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‘How to Regulate Faith Schools’ M. Clayton, A. Mason, A. Swift & R. Wareham, Philosophical Perspectives on Education Policy Impact No. 25, 2019.

The authors explain the key arguments concerning faith schools. On the one hand, parents have the right to decide how – and with whom – their children are educated. On the other hand, the paper reinforces the assertion that schools with a religious character are often perceived to be 'good schools' in terms of their academic performance which is a false claim. The authors argue that parents' rights over their children's education do not include the right to send them to a school so continuous with the culture at home that it risks depriving them of the capacity for autonomy. This is often the case for faith schools, particularly whereby certain values and issues are undermined for example education regarding the LGBTQ community. Furthermore, adds to the topic of whereby some faith schools undermine key British values and therefore an assumption can be made how faith schools can undermine a healthy, tolerant liberal democracy.

The paper states that the common suggestion that faith schools are better than their non-faith counterparts involve, at best, a limited view about the educational goods that we properly look to schools to produce. Human rights law means that parents must indeed be free to decide their children's education in the light of their own religious and philosophical commitments supporting the case against faith schools. But the authors explain that does not imply that the state should support religious schooling that risks children's autonomy and it does not prevent the state's requiring children to learn about alternative ways of life, and about their own and others' moral and civic status as free and equal persons, even where doing so runs counter to parents' preferences.

A PDF copy of this report is available to download Click here for the journal

Responses of three Muslim majority primary schools in England to the Islamic faith of their pupils

J. Ipgrave, J. Miller and P. Hopkins (2010), Journal of International Migration and Integration 11: 73–89.

This paper examines the responses of three English primary schools (one Muslim faith school and two community schools) to the education of their Muslim pupils. It focuses on the approaches of teachers and school leaders to the faith backgrounds of their pupils, their constructions of Islam for these educational contexts, and their preparation of Muslim children for a religiously plural Britain. The authors observe that debates around the education of Muslim children in England commonly centre on two themes: (1) linkages between the affirmation of children's religious background and their engagement and achievement in school (a view typically promoted by supporters of Muslim schools), and (2) concerns that increases in distinctive separate education for Muslim pupils intensify existing trends towards segregation.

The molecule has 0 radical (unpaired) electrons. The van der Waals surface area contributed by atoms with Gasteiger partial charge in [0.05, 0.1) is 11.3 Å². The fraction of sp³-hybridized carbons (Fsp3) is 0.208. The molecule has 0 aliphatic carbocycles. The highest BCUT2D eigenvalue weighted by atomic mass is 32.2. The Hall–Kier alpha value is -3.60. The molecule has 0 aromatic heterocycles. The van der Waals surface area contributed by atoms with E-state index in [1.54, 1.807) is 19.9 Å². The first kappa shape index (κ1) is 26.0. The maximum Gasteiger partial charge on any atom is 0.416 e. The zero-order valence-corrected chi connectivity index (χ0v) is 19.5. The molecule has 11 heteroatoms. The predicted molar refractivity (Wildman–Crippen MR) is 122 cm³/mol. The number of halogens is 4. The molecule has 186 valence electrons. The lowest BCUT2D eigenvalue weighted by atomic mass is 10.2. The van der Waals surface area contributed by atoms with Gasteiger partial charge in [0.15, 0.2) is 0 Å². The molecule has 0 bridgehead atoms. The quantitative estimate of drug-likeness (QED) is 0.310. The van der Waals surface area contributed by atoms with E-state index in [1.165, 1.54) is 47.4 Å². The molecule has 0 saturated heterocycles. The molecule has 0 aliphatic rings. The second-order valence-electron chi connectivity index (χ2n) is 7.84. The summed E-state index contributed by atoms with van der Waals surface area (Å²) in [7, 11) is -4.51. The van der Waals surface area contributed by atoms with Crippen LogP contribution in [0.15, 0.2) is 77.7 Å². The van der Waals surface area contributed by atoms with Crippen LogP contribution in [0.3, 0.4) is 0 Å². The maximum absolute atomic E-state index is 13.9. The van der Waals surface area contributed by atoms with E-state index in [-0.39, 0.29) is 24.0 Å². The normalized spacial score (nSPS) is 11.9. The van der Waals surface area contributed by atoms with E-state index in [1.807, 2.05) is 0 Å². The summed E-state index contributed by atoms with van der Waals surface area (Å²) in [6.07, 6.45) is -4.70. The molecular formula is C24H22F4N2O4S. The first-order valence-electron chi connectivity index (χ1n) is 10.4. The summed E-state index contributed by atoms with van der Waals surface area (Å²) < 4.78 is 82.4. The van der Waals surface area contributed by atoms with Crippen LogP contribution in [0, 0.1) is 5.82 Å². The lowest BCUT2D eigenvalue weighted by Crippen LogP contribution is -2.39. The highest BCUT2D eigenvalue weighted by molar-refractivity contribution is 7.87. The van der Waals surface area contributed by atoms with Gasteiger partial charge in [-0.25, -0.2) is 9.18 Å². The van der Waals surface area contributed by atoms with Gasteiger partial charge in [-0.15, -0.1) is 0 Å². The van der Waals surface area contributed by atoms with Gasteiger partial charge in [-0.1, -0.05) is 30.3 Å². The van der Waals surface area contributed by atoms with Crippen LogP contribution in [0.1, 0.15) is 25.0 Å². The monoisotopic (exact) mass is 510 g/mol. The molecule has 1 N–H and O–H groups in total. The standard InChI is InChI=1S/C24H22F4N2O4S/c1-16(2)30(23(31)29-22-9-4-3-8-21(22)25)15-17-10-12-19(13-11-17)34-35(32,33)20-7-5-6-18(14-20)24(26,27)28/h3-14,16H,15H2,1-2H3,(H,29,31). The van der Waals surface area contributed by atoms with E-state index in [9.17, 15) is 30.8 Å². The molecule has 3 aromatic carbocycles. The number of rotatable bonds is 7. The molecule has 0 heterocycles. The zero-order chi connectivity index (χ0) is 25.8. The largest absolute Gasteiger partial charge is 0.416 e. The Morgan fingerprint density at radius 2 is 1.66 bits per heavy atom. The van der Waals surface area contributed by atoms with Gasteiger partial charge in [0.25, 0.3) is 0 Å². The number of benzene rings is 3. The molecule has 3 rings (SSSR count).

The study found that all three schools allowed pupils and staff to wear Islamic dress, provided halal food in the school canteen, made allowances to enable older pupils to participate in Ramadan and gave pupils time off school for Eid Celebrations. It also found variation in Islam-related curriculum provision. The Muslim faith school was characterised by a clear intention to frame educational provision around the tenets of Islam, being grounded in the idea that 'solutions to the problem of Muslim youth could be found by providing them with the sense of confidence in their religious identity'. The authors write: 'The school's policy is not just to make incidental links with Islam but to present the whole of learning through an Islamic lens'. In contrast, at one of the community schools in the study: 'The neutrality of the staff on religious matters is stressed. School assemblies are viewed more as learning experiences than as acts of worship'. The authors claim that the Muslim school had 'clearly opted for a degree of separation', although they added that the promotion of religious faith was oriented towards seeing religion as a social resource, and that 'a large part of the school's responsibilities towards its pupils' development is their preparation for wider British society'.

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This paper is also freely available as a PDF from the University of Warwick institutional repository.